• How did Chief Justice John Marshall manage to make the Supreme Court a viable, powerful branch of government?
The most common answer to this question is that John Marshall affirmed the right of judicial review over Congressional legislation; however, the Chief Justice contributed much more to the Judicial branch and the federal government, in general. [
John Marshall, fourth Chief Justice of the United States (1801-1835), was arguably the most influential person in the history of the judiciary. A
brilliant jurist with a genial personality, Marshall used both traits to position the Judiciary as a co-equal branch of the US government and to prevent states from eroding federal power after the Eleventh Amendment was ratified.
Eliminated the Supreme Court tradition of issuing per seriatim opinions in favor of issuing a single, unified opinion of the Court.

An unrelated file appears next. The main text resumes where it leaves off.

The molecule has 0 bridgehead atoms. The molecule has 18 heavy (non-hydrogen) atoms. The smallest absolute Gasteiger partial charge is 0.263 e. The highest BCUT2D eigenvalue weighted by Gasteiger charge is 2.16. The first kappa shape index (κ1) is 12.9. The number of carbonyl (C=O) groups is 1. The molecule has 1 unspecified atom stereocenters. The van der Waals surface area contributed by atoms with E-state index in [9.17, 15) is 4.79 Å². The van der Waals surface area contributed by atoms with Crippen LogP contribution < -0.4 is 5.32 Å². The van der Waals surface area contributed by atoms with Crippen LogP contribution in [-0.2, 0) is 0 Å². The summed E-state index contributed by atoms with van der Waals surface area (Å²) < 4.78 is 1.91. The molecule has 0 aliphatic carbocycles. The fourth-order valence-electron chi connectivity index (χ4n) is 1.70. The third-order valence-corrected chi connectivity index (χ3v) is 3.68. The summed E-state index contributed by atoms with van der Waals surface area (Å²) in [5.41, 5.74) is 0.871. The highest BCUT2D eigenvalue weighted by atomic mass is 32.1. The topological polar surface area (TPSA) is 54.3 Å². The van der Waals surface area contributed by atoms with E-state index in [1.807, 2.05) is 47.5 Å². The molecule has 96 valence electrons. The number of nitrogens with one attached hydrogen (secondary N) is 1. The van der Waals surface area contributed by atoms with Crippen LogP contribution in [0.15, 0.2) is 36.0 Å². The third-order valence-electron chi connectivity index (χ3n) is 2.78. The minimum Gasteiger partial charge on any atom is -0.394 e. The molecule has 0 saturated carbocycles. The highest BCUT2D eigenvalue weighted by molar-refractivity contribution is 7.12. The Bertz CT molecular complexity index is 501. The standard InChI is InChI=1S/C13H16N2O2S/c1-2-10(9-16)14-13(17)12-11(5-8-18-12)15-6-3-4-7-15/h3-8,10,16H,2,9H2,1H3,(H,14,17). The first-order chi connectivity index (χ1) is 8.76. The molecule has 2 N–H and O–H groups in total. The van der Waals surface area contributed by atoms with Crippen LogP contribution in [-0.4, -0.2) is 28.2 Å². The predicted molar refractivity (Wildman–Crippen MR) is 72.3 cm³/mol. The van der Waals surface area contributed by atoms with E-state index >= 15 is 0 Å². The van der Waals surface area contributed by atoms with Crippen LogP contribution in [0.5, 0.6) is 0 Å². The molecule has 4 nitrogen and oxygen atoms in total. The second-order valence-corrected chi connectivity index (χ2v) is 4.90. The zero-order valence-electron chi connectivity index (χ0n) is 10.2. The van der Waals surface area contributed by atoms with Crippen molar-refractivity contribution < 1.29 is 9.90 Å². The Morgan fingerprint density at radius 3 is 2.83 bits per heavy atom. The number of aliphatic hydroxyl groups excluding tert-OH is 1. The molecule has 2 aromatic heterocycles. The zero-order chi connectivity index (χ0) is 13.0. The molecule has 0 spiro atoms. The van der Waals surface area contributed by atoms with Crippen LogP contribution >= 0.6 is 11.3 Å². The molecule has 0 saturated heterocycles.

Affirmed the right of judicial review in his opinion for Marbury v. Madison, (1803)
Employed the strategy of granting a narrowly defined win to the more powerful party that had far-reaching implications not obvious on the surface
Exercised judicial activism supported by intricate legal theories that Thomas Jefferson called "twistifications."
Advanced the doctrine of implied powers
Invoked the Article I Necessary and Proper Clause
Asserted the Article VI Supremacy Clause, elevating the authority of federal law over state law
Discouraged states from defying the federal government's authority by holding the Eleventh Amendment by asserting the federal courts' appellate jurisdiction over state cases involving federal question jurisdiction
Subordinated common law rule (laws based on court decisions) to statutory law
Advanced the "complete diversity" principle that made it difficult for corporate shareholders to sue each other in federal courts
Restrained the States from violating the terms of charters
Upheld Congress's right to regulate laws affecting interstate business under the Interstate Commerce Clause (Gibbons v. Ogden, (1824))
Resolved issues of state sovereignty vs. ]
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